It provides a solid foundation for anyone interested in parallel computing on distributed memory architectures. Although there is some material on shared memory machines, this material is fairly limited which might be something the authors should change for a 3rd edition given the times we're living in.
The complaint I would raise is that the book doesn't always feel "clean". It's hard to give a concrete example but sometimes you really have to spend some time to understand where a communication time complexity comes from even though the author's refer to a table of communication time complexities. Why? Because the table is based on that the underlying architecture is a hypercube which isn't really made explicit anywhere (?).
The content is OK, and fairly thorough, but as another reviewer noted, there's considerable handwaving going on in some of the explanations.
Bottom line: a cleaned-up 3rd edition could be a very good textbook. Too bad I'm stuck with the 2nd edition :(
"Foundations of Multithreaded, Parallel, and Distributed Programming" by Gregory Andrews is a much better written book. Unfortunately, Gregory's book does not cover the same content.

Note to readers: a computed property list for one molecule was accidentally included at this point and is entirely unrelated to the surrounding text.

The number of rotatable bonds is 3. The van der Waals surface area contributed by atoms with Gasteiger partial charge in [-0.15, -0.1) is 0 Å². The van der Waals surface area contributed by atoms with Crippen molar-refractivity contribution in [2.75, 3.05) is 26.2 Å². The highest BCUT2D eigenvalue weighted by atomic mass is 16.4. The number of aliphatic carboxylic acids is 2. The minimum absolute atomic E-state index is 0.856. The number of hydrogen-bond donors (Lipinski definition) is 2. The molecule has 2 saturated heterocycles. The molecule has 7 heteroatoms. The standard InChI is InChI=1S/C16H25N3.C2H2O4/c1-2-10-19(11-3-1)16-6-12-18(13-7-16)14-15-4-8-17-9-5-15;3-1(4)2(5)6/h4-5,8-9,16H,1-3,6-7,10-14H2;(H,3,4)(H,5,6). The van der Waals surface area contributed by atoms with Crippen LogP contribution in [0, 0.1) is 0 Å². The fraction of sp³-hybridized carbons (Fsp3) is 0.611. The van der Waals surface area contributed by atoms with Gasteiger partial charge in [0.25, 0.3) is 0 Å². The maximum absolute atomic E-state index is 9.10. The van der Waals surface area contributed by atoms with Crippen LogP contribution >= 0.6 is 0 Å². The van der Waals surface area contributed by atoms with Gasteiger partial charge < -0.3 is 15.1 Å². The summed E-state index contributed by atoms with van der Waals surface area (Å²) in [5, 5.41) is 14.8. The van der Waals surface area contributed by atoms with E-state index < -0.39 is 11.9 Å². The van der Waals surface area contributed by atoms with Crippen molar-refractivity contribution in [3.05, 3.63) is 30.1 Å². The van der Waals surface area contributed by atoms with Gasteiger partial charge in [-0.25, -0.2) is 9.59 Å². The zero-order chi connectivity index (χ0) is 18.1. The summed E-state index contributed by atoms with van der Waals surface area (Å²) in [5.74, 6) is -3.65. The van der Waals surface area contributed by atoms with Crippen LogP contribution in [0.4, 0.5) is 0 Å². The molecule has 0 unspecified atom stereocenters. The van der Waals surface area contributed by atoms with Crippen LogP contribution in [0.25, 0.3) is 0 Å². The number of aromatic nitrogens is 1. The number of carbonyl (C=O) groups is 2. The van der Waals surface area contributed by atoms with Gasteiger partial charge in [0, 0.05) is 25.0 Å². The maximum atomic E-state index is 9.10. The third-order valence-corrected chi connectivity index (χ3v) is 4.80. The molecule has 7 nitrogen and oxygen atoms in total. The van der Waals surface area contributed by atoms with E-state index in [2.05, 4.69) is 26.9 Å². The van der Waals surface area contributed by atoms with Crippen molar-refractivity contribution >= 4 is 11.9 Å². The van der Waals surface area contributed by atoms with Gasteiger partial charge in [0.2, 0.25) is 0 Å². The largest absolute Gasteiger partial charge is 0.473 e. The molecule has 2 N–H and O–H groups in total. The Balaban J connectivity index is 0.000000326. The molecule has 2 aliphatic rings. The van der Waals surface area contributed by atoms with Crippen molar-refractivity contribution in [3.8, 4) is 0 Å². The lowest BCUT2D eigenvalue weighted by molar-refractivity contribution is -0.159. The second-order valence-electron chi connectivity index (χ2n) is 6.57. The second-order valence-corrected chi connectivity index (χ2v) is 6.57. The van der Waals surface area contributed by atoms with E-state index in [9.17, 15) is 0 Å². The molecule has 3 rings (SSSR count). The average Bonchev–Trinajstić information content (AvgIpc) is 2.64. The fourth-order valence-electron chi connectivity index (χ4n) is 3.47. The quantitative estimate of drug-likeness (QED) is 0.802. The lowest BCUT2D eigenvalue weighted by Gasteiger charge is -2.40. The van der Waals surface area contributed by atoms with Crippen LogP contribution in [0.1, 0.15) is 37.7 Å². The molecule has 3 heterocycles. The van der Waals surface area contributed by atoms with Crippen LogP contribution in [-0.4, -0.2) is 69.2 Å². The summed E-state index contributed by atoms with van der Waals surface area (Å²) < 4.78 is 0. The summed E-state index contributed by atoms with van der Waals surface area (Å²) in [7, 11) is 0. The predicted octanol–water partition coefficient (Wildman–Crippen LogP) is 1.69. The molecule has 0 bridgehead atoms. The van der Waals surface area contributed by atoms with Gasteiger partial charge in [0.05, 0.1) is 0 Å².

The user is left in most cases to derive the bizarre math that is involved through the authors' hand-waiving.
One of my personal favorites is from a formula derivation given on page 340, the sequence follows from the text as:
n^2=K^2tw^2p^2, <--what, did I miss something here?
On top of that there are numerous typos in the sparse visual examples that do exist. Thus it makes it even more confounding to read through.
If you are evaluating the text for a possible parallel computing course. Don't waste your time or money with this text, your students will thank you. If you are student looking to take a class that uses this text...dropping a brick on your foot might be more enjoyable. If you think I'm a disgruntled student trying to seek revenge, I'm not. I did fine in the course, and I just want to make sure that no one else gets blind-sided by the non-sensical garbage that is this text. If there was a negative rating...this would be below 1 star.